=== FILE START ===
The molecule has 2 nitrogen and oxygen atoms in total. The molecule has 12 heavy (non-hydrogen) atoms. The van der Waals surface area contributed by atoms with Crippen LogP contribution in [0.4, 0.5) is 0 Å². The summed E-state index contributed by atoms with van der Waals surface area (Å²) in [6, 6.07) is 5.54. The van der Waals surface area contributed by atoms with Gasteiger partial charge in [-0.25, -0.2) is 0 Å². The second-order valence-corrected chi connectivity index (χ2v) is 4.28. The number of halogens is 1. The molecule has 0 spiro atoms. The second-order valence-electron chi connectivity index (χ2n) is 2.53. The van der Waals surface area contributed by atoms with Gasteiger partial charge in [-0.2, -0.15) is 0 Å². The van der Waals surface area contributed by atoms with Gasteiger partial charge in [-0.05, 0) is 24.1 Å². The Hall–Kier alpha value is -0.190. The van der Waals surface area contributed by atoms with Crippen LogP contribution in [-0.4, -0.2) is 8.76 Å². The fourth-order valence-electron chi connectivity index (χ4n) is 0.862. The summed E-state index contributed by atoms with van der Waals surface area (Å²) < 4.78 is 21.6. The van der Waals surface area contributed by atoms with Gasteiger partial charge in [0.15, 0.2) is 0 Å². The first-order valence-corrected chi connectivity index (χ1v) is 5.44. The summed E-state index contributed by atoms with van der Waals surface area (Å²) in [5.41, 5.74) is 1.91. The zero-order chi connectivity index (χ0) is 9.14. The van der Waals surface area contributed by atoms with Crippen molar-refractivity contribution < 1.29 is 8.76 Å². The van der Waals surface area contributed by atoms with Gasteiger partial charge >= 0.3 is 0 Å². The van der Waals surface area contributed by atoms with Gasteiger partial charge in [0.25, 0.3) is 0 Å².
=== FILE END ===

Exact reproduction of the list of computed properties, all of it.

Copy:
The molecule has 2 nitrogen and oxygen atoms in total. The molecule has 12 heavy (non-hydrogen) atoms. The van der Waals surface area contributed by atoms with Crippen LogP contribution in [0.4, 0.5) is 0 Å². The summed E-state index contributed by atoms with van der Waals surface area (Å²) in [6, 6.07) is 5.54. The van der Waals surface area contributed by atoms with Gasteiger partial charge in [-0.25, -0.2) is 0 Å². The second-order valence-corrected chi connectivity index (χ2v) is 4.28. The number of halogens is 1. The molecule has 0 spiro atoms. The second-order valence-electron chi connectivity index (χ2n) is 2.53. The van der Waals surface area contributed by atoms with Gasteiger partial charge in [-0.2, -0.15) is 0 Å². The van der Waals surface area contributed by atoms with Gasteiger partial charge in [-0.05, 0) is 24.1 Å². The Hall–Kier alpha value is -0.190. The van der Waals surface area contributed by atoms with Crippen LogP contribution in [-0.4, -0.2) is 8.76 Å². The fourth-order valence-electron chi connectivity index (χ4n) is 0.862. The summed E-state index contributed by atoms with van der Waals surface area (Å²) < 4.78 is 21.6. The van der Waals surface area contributed by atoms with Gasteiger partial charge in [0.15, 0.2) is 0 Å². The first-order valence-corrected chi connectivity index (χ1v) is 5.44. The summed E-state index contributed by atoms with van der Waals surface area (Å²) in [5.41, 5.74) is 1.91. The zero-order chi connectivity index (χ0) is 9.14. The van der Waals surface area contributed by atoms with Crippen molar-refractivity contribution < 1.29 is 8.76 Å². The van der Waals surface area contributed by atoms with Gasteiger partial charge >= 0.3 is 0 Å². The van der Waals surface area contributed by atoms with Gasteiger partial charge in [0.25, 0.3) is 0 Å².